Provisions of the ACMA-supported IMAGINE Act will be considered for inclusion in major infrastructure legislation expected to be passed early in 2021. The legislation – making substantial investments in roads and highways, water and wastewater, energy and aviation – will be part of a package of bills aiming to provide a strong stimulus for economic recovery.
Congressional leaders want the legislation to drive a significant improvement in infrastructure longevity and decrease life cycle costs. A key House committee chair has called for the construction of highway bridges providing 100 years of service without needing significant maintenance or repair.
The legislation promotes the use of innovative materials, defined to include materials or combinations and processes for the use of materials that enhance the overall service life, sustainability and resiliency of the project or provide ancillary benefits relative to widely adopted state of practice technologies, as determined by the appropriate U.S. Cabinet secretary or agency head.
If enacted as part of the 2021 stimulus package, the IMAGINE Act will require the following:
- $520 million will be allocated over the next four years by the Department of Transportation (DOT) and the Environmental Protection Agency (EPA) to construct highway and water infrastructure projects using innovative materials.
- The DOT will rework basic highway bridge designs to improve performance by using innovative materials.
- A high-level federal task group – comprising the DOT, EPA, Army Corps of Engineers and the National Institute of Standards and Technology – will work with standards-setting organizations to improve the development, use and effectiveness of standards in driving the improved performance of America’s infrastructure.
- Research on innovative materials will be a priority for the Federal Highway Administration’s Turner-Fairbank Highway Research Center.
- DOT-supported Innovative Material Innovation Hubs will be created at educational institutions to address R&D needs identified by infrastructure owners, industry and other stakeholders.
Since 2010, ACMA’s advocacy program has aimed to increase the use of composites in infrastructure. With the support and participation of ACMA members, the association succeeded in gaining provisions in major bills enacted by Congress and signed by the president. A partial list of ACMA’s legislative successes is provided in the table.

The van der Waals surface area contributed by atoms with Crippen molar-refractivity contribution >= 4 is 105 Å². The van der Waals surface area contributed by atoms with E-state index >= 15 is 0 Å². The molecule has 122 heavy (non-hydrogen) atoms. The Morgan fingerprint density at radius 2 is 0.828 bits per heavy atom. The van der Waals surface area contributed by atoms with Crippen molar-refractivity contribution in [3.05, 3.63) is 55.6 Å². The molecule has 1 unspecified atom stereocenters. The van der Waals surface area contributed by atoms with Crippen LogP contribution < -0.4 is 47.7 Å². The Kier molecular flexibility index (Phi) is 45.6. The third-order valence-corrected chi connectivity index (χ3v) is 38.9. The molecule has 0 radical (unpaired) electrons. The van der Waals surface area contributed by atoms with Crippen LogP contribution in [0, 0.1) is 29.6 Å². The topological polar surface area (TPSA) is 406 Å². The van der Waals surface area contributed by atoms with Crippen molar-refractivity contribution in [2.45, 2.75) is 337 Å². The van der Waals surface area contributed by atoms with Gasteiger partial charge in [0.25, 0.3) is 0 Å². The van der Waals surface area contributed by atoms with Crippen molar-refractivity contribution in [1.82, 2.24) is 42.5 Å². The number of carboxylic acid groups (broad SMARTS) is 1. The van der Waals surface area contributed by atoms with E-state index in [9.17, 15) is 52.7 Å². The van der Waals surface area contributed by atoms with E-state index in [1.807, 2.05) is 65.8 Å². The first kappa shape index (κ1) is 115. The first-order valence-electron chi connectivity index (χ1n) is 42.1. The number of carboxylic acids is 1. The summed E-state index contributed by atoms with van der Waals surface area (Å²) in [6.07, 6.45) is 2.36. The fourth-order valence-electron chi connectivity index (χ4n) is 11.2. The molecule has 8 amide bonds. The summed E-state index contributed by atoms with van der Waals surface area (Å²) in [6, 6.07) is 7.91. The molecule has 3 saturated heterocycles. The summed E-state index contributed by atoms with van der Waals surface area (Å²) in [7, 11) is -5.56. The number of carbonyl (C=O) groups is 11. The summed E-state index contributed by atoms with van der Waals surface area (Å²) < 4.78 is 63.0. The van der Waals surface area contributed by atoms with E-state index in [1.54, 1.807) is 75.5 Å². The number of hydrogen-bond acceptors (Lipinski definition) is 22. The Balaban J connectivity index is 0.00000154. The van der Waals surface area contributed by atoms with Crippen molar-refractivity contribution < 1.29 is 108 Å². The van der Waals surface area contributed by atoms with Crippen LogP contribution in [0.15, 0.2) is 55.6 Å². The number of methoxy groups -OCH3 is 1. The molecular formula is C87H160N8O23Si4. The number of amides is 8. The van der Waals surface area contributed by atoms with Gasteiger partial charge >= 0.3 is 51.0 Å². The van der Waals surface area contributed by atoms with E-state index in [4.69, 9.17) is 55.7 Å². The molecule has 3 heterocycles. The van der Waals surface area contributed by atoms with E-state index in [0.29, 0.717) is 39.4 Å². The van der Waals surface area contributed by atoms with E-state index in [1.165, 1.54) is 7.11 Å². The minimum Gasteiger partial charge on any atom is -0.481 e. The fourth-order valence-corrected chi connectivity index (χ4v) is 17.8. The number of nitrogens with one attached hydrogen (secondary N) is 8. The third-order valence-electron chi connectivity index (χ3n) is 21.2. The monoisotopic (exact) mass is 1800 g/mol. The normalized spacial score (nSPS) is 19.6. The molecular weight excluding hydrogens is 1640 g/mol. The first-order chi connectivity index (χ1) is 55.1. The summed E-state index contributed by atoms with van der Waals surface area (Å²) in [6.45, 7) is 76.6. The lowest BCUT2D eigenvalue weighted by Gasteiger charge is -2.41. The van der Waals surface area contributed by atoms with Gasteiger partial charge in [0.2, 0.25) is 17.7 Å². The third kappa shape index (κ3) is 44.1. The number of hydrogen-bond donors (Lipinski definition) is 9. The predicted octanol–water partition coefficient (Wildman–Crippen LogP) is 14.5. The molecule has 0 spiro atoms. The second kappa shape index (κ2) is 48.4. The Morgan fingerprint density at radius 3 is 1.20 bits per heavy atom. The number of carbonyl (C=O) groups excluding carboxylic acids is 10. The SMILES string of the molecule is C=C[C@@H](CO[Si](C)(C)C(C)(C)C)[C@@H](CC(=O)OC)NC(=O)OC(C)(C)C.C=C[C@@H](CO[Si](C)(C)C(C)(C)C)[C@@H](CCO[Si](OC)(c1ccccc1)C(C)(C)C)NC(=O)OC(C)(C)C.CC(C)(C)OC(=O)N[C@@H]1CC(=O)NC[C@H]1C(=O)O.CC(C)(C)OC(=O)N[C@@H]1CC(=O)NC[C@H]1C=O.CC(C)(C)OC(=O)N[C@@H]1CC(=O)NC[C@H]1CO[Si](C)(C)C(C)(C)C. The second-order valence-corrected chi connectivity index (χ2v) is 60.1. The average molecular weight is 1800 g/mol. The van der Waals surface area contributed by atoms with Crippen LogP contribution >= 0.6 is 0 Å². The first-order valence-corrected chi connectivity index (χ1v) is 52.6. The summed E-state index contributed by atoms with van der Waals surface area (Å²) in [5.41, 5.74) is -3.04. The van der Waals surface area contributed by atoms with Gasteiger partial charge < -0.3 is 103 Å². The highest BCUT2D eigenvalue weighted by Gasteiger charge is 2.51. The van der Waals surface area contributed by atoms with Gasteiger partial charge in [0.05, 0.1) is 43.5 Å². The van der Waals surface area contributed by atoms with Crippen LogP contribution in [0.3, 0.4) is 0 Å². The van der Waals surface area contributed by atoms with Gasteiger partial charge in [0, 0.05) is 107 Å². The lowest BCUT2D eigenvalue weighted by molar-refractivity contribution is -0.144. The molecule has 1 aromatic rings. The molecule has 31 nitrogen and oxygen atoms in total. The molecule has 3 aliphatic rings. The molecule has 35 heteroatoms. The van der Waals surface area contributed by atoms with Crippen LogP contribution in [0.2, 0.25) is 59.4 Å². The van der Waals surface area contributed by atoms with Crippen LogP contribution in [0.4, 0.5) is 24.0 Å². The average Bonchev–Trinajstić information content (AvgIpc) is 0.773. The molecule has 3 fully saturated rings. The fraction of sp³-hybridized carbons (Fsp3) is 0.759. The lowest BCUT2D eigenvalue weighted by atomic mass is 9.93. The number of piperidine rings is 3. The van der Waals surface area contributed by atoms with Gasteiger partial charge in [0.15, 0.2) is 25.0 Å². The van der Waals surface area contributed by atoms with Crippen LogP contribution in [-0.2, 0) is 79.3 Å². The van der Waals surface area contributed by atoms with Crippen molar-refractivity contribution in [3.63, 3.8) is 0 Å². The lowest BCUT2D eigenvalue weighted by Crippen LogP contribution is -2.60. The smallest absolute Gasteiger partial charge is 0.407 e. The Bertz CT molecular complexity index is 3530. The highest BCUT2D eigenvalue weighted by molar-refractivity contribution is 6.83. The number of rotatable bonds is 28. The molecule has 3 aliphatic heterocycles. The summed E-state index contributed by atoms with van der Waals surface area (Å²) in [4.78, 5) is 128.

The IMAGINE Act builds on the earlier successes. Congress now recognizes both the need for dramatic improvements in the durability and sustainability of America’s built assets and the improvements possible using composites and other innovative materials. ACMA’s message to Congress continues to be that the widespread use of durable and lightweight composites, with lower entrained energy than competing materials, will significantly advance Congress’ infrastructure objectives.
|2011||MAP-21 Highway reauthorization||Required Transportation Department to establish asset management standards for federally funded highway projects|
|2012||Water Resources Development Act||Encouraging use of innovative materials by Army Corps of Engineers|
|2014||Water Resources Development Act||Additional requirements for the Corps to consider composites for waterway projects|
|2015||FAST Act Highway reauthorization||Required DOT to study the performance of bridges constructed 1999-2004 using composites and other materials; the study was completed in 2019|
|2016||Water Resources Development Act||Required the Corps to study composites and other innovative materials|
|2018||Water Resources Development Act||Reaffirmed requirement for the Corps to study composites and other innovative materials|
|2019||Disaster relief for Puerto Rico||Amended federal disaster aid requirements to allow damaged assets such as utility poles, bridges and buildings to be replaced with better-performing structures made with composites|